Researchers say their study highlights the importance of underwater rivers, as they act as a conduit that transports pollutants, and plant and animal matter offshore and consequently influences the quality of water.
A team of scientists from the University of Western Australia (UWA) have discovered unique underwater rivers along most of the country’s continental shelf. “This is the most significant discovery for coastal oceanography in recent decades, not only in Australia, but globally”, said Professor Chari Pattiaratchi from UWA’s Oceans Graduate School and Oceans Institute.
According to the research, published on 16 June in the journal Scientific Reports, Australian scientists used autonomous underwater vehicles that scan oceans and seas collecting important data, which, according to Dr Tanziha Mahjabin, who completed the research as part of her UWA PhD thesis, spanned “more than a decade” and amounts to spending “2,500 days at sea”.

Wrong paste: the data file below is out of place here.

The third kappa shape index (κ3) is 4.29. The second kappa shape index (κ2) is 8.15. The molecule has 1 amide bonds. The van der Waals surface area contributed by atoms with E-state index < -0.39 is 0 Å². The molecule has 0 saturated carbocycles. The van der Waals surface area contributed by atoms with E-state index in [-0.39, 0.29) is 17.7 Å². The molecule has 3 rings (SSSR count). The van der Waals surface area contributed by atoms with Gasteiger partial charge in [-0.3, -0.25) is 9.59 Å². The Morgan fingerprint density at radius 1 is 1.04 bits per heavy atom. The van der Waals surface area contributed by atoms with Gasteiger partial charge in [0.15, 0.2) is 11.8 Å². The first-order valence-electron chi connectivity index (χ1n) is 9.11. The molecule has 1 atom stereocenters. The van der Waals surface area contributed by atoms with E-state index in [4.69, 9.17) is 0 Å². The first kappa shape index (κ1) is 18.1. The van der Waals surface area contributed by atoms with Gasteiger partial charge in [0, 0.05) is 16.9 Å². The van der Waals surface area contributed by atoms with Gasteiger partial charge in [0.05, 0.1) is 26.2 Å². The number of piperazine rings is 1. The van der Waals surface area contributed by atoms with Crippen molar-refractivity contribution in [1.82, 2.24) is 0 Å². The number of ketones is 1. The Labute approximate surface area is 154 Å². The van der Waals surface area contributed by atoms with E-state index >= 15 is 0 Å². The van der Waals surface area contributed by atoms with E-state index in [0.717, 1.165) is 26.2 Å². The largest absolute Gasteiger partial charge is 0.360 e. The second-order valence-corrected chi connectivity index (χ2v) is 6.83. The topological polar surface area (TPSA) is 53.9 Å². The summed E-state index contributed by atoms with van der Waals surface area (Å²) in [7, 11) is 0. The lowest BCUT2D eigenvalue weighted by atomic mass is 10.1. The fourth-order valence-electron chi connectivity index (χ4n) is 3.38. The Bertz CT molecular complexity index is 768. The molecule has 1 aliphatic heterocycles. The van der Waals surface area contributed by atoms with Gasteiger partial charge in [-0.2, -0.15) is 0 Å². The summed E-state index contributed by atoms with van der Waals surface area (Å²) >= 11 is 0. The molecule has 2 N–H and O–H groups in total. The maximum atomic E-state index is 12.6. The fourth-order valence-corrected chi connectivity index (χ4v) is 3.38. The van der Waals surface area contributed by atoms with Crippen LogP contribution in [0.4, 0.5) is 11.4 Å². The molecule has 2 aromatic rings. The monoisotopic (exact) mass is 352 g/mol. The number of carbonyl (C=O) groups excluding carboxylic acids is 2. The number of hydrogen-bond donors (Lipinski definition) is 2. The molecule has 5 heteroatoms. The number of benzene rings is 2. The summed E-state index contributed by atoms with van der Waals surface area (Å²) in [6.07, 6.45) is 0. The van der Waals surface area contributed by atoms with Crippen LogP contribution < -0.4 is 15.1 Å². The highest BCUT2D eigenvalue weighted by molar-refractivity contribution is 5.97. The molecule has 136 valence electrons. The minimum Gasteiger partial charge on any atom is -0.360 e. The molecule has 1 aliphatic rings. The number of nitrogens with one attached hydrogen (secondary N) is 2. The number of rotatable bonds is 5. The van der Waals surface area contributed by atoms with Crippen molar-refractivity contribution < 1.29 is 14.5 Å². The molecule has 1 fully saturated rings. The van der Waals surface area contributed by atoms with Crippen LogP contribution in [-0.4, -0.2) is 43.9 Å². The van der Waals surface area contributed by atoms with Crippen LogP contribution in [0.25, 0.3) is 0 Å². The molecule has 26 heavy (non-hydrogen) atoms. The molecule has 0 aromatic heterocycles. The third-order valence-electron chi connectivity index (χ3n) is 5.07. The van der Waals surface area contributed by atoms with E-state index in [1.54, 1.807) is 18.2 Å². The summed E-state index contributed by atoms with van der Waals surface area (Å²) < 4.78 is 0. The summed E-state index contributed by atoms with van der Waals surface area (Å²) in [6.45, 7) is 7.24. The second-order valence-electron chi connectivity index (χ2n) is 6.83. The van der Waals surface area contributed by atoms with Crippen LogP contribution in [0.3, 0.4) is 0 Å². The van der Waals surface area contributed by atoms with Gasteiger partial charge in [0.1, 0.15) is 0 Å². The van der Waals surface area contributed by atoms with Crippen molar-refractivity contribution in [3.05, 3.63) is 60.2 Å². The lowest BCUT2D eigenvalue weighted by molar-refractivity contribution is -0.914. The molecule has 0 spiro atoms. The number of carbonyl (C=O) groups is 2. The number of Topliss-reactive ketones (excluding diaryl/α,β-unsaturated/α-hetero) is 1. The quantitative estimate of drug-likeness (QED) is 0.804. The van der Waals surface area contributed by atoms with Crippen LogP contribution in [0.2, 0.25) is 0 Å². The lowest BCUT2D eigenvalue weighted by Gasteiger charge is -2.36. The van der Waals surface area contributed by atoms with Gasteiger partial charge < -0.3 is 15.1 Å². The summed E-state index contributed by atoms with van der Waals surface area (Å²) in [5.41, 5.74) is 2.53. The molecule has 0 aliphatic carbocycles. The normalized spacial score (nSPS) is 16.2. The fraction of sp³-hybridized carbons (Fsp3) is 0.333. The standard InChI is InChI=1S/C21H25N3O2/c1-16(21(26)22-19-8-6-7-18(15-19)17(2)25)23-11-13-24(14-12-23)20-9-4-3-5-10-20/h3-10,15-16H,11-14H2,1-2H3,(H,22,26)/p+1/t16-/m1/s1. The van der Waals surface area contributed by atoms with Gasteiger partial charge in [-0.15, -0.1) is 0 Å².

Underwater rivers appear due to heat loss, which cools water in shallow zones. It then becomes dense and forms in the inner shelf and subsequently flows offshore along the seabed. Underwater rivers form in winter, which is what Australia experiencing now, due to its location in the Southern Hemisphere, the seasons are the opposite to those in Northern Hemishere.
Researchers examined different areas of Australia and looked at seasonal variability. Dr Yasha Hetzel, co-author of the study, said the work revealed simultaneous cooling of near-shore waters from heat loss, which had not previously been documented.
“The coastal ocean is the receiving basin for suspended and dissolved matter that includes nutrients, plant and animal matter and pollutants and represents an important component of the ocean environment, connecting the land to the deeper ocean”, Hetzel said.
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